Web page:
We went through the entire house removing items consecrated to the demonic realm I served my entire life. Images of my hands going through drawers and closets, finding the box with Iemanjá and my beads, the rosary above my bed, clothes, jewelry, occult books, records, and video tapes, are my main recollections of the event. Like in a dream, I also remember crouching behind my house, digging the dirt with my fingers trying to unearth a statue of St. Joseph buried upside-down (a superstitious ritual to sell my house).
My sister however, related horrific details later on to me about the deliverance. Physically, I became transformed. My eyes turned black with hatred. Like a serpent’s tongue coming in and out of my distorted mouth, I spat and blasphemed God. My hands like claws threatened the pastor. When the pastor placed a crucifix on my forehead, the demon laughed hysterically. But when he placed an empty cross over my forehead declaring Jesus Christ’s victory over death, His resurrection, and that our sins were forgiven by His precious blood, the demon screeched in agony saying it was being burned. Momentarily, I remember opening my eyes to a silhouette of a cross. The light felt bright like the sun, blinding me to the point where I had to cover my eyes with my arm.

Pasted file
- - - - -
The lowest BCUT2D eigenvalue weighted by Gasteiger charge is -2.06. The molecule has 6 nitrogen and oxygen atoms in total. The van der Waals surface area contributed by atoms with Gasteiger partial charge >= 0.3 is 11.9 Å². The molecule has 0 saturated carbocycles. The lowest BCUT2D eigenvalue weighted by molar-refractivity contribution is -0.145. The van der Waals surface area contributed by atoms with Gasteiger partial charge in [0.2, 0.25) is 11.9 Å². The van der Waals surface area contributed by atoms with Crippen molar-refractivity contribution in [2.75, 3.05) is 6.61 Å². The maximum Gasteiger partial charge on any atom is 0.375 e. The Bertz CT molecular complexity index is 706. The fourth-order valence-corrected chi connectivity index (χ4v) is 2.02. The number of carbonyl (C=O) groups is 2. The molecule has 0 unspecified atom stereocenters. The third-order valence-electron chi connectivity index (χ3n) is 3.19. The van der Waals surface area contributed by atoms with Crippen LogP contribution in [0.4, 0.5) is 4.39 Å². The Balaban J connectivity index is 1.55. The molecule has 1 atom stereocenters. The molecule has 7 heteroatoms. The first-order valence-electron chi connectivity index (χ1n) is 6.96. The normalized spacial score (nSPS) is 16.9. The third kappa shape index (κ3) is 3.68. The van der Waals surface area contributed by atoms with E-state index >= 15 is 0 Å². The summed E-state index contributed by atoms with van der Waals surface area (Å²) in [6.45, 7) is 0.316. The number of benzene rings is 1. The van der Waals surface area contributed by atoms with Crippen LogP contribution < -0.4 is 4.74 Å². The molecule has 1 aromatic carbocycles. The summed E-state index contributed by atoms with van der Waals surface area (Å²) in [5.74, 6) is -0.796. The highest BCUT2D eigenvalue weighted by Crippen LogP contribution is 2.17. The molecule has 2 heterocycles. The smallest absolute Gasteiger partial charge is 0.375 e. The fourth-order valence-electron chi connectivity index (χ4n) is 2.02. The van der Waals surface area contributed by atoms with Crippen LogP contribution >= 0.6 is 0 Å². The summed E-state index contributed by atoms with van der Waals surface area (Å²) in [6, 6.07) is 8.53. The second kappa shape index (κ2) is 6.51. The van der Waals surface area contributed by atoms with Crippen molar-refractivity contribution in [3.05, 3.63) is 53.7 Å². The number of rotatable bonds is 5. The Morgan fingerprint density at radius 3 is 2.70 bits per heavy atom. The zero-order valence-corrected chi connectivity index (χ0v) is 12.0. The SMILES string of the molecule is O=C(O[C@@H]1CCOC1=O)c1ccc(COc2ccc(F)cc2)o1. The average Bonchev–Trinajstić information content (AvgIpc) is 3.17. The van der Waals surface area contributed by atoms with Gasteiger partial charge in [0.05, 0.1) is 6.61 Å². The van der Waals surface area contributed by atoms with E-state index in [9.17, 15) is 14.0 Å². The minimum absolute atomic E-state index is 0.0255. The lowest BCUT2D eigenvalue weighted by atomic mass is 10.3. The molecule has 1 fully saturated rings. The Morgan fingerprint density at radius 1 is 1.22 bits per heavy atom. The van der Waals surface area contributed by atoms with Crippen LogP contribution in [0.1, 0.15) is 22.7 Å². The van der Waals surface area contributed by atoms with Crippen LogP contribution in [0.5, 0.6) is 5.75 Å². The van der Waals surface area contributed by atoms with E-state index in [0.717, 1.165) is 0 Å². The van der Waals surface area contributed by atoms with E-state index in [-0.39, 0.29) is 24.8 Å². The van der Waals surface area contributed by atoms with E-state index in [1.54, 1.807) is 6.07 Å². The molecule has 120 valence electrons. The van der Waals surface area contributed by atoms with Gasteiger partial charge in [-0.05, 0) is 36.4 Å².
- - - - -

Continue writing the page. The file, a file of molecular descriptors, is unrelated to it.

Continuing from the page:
Finally, when the pastor yelled, “I command you in the name of Jesus Christ to come out of her,” Satan’s yoke in my life was broken. His stronghold collapsed. Like a bomb exploding around me, my body flew high in the air. I was violently thrown several feet, halfway the length of the hallway. When my back crashed on the tile floor, I opened my eyes. Amazingly, the force of the impact did not injure me. Instantly, a dark veil lifted from my eyes. I stood smiling, in awe of my surroundings. I instantly, intuitively understood what it meant to be born again. I became a new creation in Christ. The old was gone. Never before had I felt such peace. Jesus, the Christ, the Anointed One, had truly set me free.
It surprised me to see my sister sobbing into her hands. I had no idea she was present since she arrived after the deliverance started. The air smelled of sulfur and smoke. I looked at the clock. It was two in the morning. It seemed as if only a couple of hours had passed. But the deliverance lasted more than eight hours. When my husband arrived, the first thing he noticed were several trash bags filled with items to be burned. The second thing was the smell of smoke in kitchen. Even though the pastor assured him this was residual odor from the deliverance, my husband still rushed to the refrigerator, pushing it away from the wall, certain we had an electrical fire. Immediately, I repented of my sins, and surrendered my life to Jesus my Redeemer and my Lord.
For “Everyone who calls on the name of the Lord will be saved” (Romans 10:13).
MY RESURRECTION DAY